The state of the atmosphere this week is undergoing another big change with our next weather-maker set to arrive Monday evening. The system will bring with it another chance for rain and snow to eastern Colorado.
This has been a challenging system to track, but as discussed last night, there's better consensus as we end the weekend that this will be a good storm for some, but likely not the absolute blockbuster the GFS once advertised. The speed of the storm will simply be too fast for an historic storm for the state.
For greatest storm totals with this system, we like the Palmer Ridge, plus or minus north and south. Someone out east near the Kansas border is likely to do well as well, but whether that bullseye is Washington, Yuma, Kit Carson counties or elsewhere, it's still a bit hazy.
Timing and impacts
The center of the system will move over the Four Corners Monday to Central Kansas Tuesday. A snow lover would like that to take three to four days, not 24 hours.
There is good agreement between the GFS, GEM, and ECMWF as to the speed and position of the storm and their respective snowfall outputs are consistent enough. All put a heavy swath of snow of around 6-12" over the Palmer Divide, south of the city.
These three show a marked decrease in snowfall across the city from south to north, with little expected in the northern urban corridor.
For Denver, we'll go with 3 - 8" of snow, with the greatest totals landing on the south side of town, and lighter totals north. We'll keep the Bust Index high for the city at this time, as there remains disagreement in where (and how steep) a gradient there will be from the heavier snow south, to lighter amounts north.
Here is our snowfall forecast for Monday evening through Tuesday:
Unlike with the last system there may be some tweaks that need to be made over the next 12 to 24 hours, so please check back. We'll see how things look tonight, and there's a chance we'll need to go lower. We have some concern that models are overdoing QPF, but running with a slightly more bullish forecast for now seems right. Again, the trickiest forecast may be in Denver proper, where a sharp north/south gradient across the city will likely mean big variations in snowfall totals for the city – hence the big spread in the forecast of 3 - 8".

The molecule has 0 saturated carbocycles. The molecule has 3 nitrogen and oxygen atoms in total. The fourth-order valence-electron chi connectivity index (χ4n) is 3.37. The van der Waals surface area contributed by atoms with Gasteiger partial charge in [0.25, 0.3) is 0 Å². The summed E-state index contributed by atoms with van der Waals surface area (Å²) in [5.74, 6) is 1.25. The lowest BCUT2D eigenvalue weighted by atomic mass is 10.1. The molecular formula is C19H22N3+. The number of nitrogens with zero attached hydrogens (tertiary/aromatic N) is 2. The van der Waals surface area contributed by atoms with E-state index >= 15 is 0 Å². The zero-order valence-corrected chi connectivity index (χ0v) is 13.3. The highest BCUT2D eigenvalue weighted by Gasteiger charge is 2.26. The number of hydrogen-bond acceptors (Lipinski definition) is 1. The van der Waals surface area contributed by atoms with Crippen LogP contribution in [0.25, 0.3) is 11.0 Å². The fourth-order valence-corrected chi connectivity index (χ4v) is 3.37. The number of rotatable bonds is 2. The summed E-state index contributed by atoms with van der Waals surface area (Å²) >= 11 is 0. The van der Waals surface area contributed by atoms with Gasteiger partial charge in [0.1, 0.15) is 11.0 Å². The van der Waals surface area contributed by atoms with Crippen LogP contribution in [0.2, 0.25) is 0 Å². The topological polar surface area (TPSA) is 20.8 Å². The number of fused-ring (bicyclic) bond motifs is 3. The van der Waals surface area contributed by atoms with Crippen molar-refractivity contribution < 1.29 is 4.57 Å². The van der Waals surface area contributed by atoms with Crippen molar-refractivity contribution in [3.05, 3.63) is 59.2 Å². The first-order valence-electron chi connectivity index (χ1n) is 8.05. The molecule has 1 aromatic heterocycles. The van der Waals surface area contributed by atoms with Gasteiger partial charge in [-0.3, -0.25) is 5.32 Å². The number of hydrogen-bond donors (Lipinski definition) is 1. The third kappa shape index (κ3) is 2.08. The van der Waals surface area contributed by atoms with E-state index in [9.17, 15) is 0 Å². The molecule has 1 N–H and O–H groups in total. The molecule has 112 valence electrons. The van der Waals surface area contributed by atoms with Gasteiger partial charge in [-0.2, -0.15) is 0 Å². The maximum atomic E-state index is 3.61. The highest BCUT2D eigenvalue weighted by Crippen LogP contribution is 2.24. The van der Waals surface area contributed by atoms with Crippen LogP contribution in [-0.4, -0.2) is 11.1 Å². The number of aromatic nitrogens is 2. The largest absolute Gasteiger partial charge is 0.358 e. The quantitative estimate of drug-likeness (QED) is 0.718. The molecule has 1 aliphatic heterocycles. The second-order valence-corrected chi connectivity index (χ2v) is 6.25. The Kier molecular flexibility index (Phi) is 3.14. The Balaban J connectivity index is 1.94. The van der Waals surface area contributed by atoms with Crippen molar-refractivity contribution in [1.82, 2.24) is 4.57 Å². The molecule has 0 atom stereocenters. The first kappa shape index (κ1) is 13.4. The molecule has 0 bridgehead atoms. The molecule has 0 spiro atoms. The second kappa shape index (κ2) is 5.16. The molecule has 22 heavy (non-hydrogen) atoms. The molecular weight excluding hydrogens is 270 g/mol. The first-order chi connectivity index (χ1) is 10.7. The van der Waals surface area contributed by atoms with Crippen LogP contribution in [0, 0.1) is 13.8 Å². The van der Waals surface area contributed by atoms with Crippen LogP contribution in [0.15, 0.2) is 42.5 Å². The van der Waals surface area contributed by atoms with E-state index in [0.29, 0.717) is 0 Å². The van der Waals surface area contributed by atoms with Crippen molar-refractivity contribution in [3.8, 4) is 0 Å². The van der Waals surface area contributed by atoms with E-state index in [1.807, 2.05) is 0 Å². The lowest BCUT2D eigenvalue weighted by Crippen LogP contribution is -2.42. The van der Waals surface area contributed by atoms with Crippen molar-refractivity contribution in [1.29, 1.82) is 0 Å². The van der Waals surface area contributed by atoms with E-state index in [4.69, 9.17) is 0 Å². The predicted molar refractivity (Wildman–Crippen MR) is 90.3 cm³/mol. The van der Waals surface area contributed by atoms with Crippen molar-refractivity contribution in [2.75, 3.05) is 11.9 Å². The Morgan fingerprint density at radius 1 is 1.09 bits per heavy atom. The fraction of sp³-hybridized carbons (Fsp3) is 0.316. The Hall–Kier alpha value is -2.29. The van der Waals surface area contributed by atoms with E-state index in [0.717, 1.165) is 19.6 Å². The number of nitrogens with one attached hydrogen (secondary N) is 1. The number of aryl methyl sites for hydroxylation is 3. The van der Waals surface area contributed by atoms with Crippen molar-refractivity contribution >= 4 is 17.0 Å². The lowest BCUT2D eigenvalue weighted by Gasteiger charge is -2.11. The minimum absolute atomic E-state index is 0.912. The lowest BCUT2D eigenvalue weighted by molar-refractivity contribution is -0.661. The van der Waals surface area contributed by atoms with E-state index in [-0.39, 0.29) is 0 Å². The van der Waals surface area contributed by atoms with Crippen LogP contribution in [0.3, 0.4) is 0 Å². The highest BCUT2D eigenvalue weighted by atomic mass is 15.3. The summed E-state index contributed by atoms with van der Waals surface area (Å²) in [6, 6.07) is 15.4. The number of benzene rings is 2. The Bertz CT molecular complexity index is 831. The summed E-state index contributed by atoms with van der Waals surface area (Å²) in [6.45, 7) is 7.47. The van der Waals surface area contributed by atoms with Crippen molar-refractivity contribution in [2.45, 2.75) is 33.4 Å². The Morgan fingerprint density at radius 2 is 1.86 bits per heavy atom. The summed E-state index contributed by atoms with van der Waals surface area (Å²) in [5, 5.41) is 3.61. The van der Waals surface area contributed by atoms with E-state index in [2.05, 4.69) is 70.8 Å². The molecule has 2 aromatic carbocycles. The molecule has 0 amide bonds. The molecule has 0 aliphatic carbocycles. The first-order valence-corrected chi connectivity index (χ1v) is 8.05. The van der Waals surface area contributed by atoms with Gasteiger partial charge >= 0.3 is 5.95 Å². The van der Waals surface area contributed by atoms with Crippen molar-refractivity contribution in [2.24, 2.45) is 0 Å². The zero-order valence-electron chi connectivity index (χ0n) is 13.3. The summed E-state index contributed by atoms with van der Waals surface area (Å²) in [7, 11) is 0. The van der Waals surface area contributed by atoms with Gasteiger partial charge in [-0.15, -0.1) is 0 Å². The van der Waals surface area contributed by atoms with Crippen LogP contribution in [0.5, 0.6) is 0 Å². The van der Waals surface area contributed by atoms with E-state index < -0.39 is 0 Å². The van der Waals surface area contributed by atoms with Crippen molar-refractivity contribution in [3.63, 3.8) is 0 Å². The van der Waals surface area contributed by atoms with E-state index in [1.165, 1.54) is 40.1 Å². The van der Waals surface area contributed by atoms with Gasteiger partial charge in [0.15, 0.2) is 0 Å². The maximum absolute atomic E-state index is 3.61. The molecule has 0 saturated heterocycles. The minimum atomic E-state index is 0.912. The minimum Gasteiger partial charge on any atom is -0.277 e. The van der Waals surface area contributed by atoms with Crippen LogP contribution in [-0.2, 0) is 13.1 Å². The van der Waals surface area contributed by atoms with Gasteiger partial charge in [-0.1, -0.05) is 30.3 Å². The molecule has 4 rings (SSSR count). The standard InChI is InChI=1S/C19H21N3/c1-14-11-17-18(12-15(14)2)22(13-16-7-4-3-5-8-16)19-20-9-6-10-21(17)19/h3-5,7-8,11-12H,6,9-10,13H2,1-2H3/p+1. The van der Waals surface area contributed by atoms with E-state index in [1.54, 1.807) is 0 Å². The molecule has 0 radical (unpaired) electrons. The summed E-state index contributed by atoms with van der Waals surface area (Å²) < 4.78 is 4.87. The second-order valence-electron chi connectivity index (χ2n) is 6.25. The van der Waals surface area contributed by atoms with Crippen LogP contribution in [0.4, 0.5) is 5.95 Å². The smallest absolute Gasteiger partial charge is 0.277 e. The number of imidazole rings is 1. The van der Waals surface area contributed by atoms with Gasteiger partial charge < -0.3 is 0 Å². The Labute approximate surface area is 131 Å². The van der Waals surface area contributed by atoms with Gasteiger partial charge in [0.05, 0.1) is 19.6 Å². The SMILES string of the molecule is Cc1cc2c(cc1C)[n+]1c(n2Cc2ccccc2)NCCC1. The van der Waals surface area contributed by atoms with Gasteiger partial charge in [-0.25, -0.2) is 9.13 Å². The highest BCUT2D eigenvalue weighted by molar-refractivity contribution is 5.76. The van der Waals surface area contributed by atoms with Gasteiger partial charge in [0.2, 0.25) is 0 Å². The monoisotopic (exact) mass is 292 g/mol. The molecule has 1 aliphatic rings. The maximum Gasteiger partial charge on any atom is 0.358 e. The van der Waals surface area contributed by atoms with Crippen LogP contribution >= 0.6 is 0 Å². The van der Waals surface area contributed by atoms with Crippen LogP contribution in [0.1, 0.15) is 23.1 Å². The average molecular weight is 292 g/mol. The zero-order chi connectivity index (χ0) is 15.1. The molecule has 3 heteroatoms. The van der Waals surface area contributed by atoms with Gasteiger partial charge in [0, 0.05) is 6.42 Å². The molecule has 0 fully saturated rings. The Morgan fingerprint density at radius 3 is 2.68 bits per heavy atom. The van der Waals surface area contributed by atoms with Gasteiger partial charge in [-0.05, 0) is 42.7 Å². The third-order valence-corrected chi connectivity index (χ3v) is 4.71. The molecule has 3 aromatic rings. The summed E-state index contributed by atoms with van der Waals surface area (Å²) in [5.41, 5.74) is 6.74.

Early Tuesday morning looks to be the worst of the system for eastern Colorado, with high winds and heavy snow likely making travel treacherous. As Bledsoe pointed out last night, if you have travel plans, or livestock on the eastern Plains, it's important to take this storm seriously, even if it's not delivering feet of snow.
What to watch for
Over the next 12 to 24 hours we'll need to continue to watch this system closely. As you are well aware, a slight shift in track in the 11th hour can have big implications around here. If the system slows a bit snowfall totals may increase, if it continues to look like it will progress very quickly east, totals may need to be nudged down in a few locations.
Additionally, while we see decent model agreement, there are still a few concerning features showing up. The latest ECMWF ensemble mean for KDEN is just 2", which, while an outlier, is far less than its control, and should be considered. If the ECMWF ensembles continue to be less, and closer in line with the [now] much-less-snowy-GFS through tonight, totals may need to be nudged down a bit.
Enough uncertainty remains with this system that the National Weather Service has not issued any Watches or Advisories yet for Eastern Colorado. That may change by this evening.
As always, please travel safely, and share your latest storm reports and snow images in the comments below! Don't forget to stay with Weather5280 for all the latest.